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Stephen Boyd: THE MONDAY BRIEF

Stephen Boyd’s weekly Capitol Hill briefing for Alabama’s business, financial, defense and government affairs executives.

 

For the past 100 years, the election of a new House Speaker has been little more than a ceremonial coronation of the acknowledged leader of the new majority party. 

Not this time. Things got messy. 

It took four days of nominating speeches, 15 rounds of tedious member-by-member voting, intense horse-trading in private conversations off the House floor as well as an occasional flash of anger on it before Rep. Kevin McCarthy—who with Paul Ryan and Eric Cantor formulated the original “Young Guns” that first brought their Republican colleagues back to power in 2011—completed a seven-year political journey to become Speaker of the House. 

The prize? McCarthy now has the responsibility of managing a chamber that, because of the very concessions he made to get the job, may prove unmanageable. 

Congratulations are in order… or, maybe, condolences. 

 

Background: We knew this was coming. The basic problem for McCarthy was as simple as grade school math. 

The 2022 midterm elections delivered Republicans a House majority, but only a slim one. With 222 Republicans and 212 Democrats, McCarthy had little room for error, and it was clear from the start that Democrats were not going to help. Instead, they unified behind their newly elected Democratic leader Hakeem Jefferies, the talented liberal lawyer from Brooklyn. 

On the Republican side, 90 percent of the conference supported McCarthy as planned. This included each of Alabama’s Republican House members. But roughly 20 Republicans repeatedly voted for others, including Reps. Andy Biggs (R-AZ), Byron Donalds (R-FL), and Jim Jordan (R-OH). McCarthy kept falling short. 

Of the 20 Republicans holdouts, a group of 14 loosely led by Rep. Chip Roy (R-TX) seemed most interested in changing the House rules to empower rank-and-file members, promote transparency, and set up budget clashes with the Senate and White House. The Roy camp threw their support behind McCarthy on the 12th ballot after he finally yielded to the group’s demands. 

But the other six right-wing hardliners held out, criticizing McCarthy in increasingly personal terms. They drove the contest to 15 rounds before eventually voting “present,” changing the calculus and allowing McCarthy the needed majority without actually voting in his favor.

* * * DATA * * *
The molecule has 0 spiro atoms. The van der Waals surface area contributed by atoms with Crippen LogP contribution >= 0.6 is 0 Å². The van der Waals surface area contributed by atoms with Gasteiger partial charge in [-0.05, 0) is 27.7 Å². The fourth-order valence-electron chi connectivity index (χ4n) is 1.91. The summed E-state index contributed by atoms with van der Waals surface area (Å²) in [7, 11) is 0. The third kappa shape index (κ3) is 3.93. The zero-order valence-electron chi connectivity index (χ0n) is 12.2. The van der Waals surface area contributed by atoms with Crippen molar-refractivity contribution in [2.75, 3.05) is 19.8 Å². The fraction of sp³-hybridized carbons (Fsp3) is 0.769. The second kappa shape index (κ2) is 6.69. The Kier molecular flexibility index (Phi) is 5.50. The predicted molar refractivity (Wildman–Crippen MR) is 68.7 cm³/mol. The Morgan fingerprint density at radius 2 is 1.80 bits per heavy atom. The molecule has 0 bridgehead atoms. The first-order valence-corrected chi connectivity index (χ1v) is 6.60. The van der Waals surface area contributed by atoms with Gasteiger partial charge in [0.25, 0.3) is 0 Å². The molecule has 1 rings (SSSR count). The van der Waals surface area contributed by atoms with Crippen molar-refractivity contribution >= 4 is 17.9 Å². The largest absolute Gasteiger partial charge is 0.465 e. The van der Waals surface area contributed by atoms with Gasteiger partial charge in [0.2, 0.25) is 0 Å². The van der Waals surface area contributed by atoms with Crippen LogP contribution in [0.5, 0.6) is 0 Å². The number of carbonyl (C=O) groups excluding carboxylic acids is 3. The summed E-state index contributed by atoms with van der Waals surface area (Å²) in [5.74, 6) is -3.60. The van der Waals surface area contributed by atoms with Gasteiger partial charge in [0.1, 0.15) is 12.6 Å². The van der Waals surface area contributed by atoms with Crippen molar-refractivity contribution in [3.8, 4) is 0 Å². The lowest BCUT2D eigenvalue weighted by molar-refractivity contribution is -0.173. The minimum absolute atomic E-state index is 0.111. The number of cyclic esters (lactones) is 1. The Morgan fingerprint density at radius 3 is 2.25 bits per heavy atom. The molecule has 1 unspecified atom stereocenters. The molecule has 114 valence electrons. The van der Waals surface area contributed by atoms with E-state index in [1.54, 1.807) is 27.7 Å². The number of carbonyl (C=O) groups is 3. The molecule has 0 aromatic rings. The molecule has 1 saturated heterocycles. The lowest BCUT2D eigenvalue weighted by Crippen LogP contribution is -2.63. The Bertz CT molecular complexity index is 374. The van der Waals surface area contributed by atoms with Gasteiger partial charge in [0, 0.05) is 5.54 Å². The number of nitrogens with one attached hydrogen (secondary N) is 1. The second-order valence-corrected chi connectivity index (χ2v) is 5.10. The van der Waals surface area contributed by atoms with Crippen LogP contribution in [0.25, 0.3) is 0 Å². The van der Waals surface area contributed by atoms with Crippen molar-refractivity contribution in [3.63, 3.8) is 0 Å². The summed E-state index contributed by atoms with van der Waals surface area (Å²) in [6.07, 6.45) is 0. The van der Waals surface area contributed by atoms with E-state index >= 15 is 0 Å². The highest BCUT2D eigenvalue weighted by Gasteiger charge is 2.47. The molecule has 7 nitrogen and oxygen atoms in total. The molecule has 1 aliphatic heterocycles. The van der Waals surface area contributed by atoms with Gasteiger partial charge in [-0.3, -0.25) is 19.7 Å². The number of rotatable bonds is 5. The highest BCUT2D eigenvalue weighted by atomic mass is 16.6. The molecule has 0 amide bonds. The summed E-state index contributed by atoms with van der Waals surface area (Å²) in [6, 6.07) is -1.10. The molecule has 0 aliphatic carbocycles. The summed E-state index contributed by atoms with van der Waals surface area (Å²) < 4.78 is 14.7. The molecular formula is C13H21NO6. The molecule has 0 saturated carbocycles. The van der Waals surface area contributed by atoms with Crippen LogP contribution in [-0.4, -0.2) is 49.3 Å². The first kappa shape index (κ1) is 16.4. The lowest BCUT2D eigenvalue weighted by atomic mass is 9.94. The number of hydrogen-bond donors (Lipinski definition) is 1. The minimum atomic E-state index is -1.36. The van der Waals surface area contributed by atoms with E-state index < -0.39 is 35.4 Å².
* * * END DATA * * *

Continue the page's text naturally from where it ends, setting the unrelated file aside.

The Impact: The saga captivated the nation in ways that the inner-workings of Congress usually don’t. That was due, in part, to C-SPAN’s cameras—unencumbered by the usually restrictive rules governing filming in the chamber—documenting the personal interactions and human dynamics in Congress common to Capitol Hill insiders but foreign to much of the nation. Also, perhaps there is something quasi-Shakespearean about watching a man strive for that which he has always wanted but repeatedly fall just short, and publicly so, betrayed—at least for a time—by his own. 

Either way, it’s over, and what happens next is more important. 

Whipping votes in the House on a good day is like herding cats, and I’m always reminded of the advice I received from one senior member: “Only trust the people who tell you that they don’t like you. Take everything else with a grain of salt.” But the challenge that awaits McCarthy in this Congress is next level, and the events of the last week portend trouble in at least two ways. 

First, the Speaker contest demonstrates how a small block of Republicans—especially those motivated by a political incentive structure that does not place value on its own leader’s success–can throw up serious roadblocks in a slim majority. Moving forward, the views of the dissenters must be taken into account in every decision. 

Second, the amended Rules Package, which will memorialize the many concessions made, will set the course. The full text is not yet available, and establishment Republicans are already demanding to know more about what was given up in the Friday’s chaotic final hours. But, of the many provisions reportedly included, these would be the most consequential:  

  • The threshold to invoke the Motion to Vacate will be reduced to one. This change, sought by the Republican holdouts, would mean that any rank-and-file member can demand a vote of no confidence on the Speaker. Though a majority of the House would still be needed to approve that Motion, repeated votes of “no confidence’ would tend to inspire… a lack of confidence. This threat could be held over McCarthy’s head moving forward, just as it was used to expel then-Speaker John Boehner in 2015.